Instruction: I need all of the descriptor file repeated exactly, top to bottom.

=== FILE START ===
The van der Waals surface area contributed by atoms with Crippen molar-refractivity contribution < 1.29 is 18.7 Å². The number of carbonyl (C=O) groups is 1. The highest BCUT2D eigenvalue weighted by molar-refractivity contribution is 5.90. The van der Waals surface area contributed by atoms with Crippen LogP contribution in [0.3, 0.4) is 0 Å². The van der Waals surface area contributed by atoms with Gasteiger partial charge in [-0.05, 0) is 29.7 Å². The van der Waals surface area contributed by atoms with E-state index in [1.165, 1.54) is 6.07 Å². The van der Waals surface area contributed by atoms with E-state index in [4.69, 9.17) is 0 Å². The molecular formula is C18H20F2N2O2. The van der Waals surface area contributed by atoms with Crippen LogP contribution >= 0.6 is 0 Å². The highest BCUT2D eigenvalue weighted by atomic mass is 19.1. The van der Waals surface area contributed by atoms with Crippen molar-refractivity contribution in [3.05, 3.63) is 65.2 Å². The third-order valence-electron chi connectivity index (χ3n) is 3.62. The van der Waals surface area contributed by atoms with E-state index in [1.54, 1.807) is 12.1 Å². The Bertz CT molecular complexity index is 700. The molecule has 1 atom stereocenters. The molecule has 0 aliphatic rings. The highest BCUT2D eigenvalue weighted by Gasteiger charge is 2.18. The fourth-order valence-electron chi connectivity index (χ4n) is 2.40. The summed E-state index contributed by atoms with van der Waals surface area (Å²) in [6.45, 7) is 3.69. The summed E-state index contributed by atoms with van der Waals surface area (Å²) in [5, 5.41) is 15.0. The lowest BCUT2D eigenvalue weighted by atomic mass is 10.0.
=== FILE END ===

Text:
The van der Waals surface area contributed by atoms with Crippen molar-refractivity contribution < 1.29 is 18.7 Å². The number of carbonyl (C=O) groups is 1. The highest BCUT2D eigenvalue weighted by molar-refractivity contribution is 5.90. The van der Waals surface area contributed by atoms with Crippen LogP contribution in [0.3, 0.4) is 0 Å². The van der Waals surface area contributed by atoms with Gasteiger partial charge in [-0.05, 0) is 29.7 Å². The van der Waals surface area contributed by atoms with E-state index in [1.165, 1.54) is 6.07 Å². The van der Waals surface area contributed by atoms with E-state index in [4.69, 9.17) is 0 Å². The molecular formula is C18H20F2N2O2. The van der Waals surface area contributed by atoms with Crippen LogP contribution >= 0.6 is 0 Å². The highest BCUT2D eigenvalue weighted by atomic mass is 19.1. The van der Waals surface area contributed by atoms with Crippen molar-refractivity contribution in [3.05, 3.63) is 65.2 Å². The third-order valence-electron chi connectivity index (χ3n) is 3.62. The van der Waals surface area contributed by atoms with E-state index in [1.54, 1.807) is 12.1 Å². The Bertz CT molecular complexity index is 700. The molecule has 1 atom stereocenters. The molecule has 0 aliphatic rings. The highest BCUT2D eigenvalue weighted by Gasteiger charge is 2.18. The fourth-order valence-electron chi connectivity index (χ4n) is 2.40. The summed E-state index contributed by atoms with van der Waals surface area (Å²) in [6.45, 7) is 3.69. The summed E-state index contributed by atoms with van der Waals surface area (Å²) in [5, 5.41) is 15.0. The lowest BCUT2D eigenvalue weighted by atomic mass is 10.0.